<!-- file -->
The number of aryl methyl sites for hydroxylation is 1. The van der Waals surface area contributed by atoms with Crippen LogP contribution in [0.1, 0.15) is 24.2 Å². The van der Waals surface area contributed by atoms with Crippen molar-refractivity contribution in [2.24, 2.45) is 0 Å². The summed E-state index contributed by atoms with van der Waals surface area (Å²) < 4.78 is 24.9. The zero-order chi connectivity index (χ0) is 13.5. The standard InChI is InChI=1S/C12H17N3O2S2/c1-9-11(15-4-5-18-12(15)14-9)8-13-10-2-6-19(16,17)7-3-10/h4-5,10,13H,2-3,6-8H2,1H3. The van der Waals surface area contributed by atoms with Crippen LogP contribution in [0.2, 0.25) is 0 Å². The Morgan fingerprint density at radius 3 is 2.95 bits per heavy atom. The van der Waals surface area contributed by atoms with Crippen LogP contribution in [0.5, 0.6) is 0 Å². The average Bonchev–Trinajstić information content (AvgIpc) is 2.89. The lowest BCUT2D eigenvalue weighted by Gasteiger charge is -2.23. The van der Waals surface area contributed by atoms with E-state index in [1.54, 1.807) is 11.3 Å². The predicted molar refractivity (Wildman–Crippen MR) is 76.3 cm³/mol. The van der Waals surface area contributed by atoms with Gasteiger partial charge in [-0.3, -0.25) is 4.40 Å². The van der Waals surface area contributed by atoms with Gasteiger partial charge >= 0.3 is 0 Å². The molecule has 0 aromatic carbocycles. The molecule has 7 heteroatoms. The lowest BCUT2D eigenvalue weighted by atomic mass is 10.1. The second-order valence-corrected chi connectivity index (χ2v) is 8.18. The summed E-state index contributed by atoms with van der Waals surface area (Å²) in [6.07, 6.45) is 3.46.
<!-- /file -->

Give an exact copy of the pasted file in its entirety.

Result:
The number of aryl methyl sites for hydroxylation is 1. The van der Waals surface area contributed by atoms with Crippen LogP contribution in [0.1, 0.15) is 24.2 Å². The van der Waals surface area contributed by atoms with Crippen molar-refractivity contribution in [2.24, 2.45) is 0 Å². The summed E-state index contributed by atoms with van der Waals surface area (Å²) < 4.78 is 24.9. The zero-order chi connectivity index (χ0) is 13.5. The standard InChI is InChI=1S/C12H17N3O2S2/c1-9-11(15-4-5-18-12(15)14-9)8-13-10-2-6-19(16,17)7-3-10/h4-5,10,13H,2-3,6-8H2,1H3. The van der Waals surface area contributed by atoms with Crippen LogP contribution in [0.2, 0.25) is 0 Å². The Morgan fingerprint density at radius 3 is 2.95 bits per heavy atom. The van der Waals surface area contributed by atoms with Crippen LogP contribution in [0.5, 0.6) is 0 Å². The average Bonchev–Trinajstić information content (AvgIpc) is 2.89. The lowest BCUT2D eigenvalue weighted by Gasteiger charge is -2.23. The van der Waals surface area contributed by atoms with E-state index in [1.54, 1.807) is 11.3 Å². The predicted molar refractivity (Wildman–Crippen MR) is 76.3 cm³/mol. The van der Waals surface area contributed by atoms with Gasteiger partial charge in [-0.3, -0.25) is 4.40 Å². The van der Waals surface area contributed by atoms with Gasteiger partial charge >= 0.3 is 0 Å². The molecule has 0 aromatic carbocycles. The molecule has 7 heteroatoms. The lowest BCUT2D eigenvalue weighted by atomic mass is 10.1. The second-order valence-corrected chi connectivity index (χ2v) is 8.18. The summed E-state index contributed by atoms with van der Waals surface area (Å²) in [6.07, 6.45) is 3.46.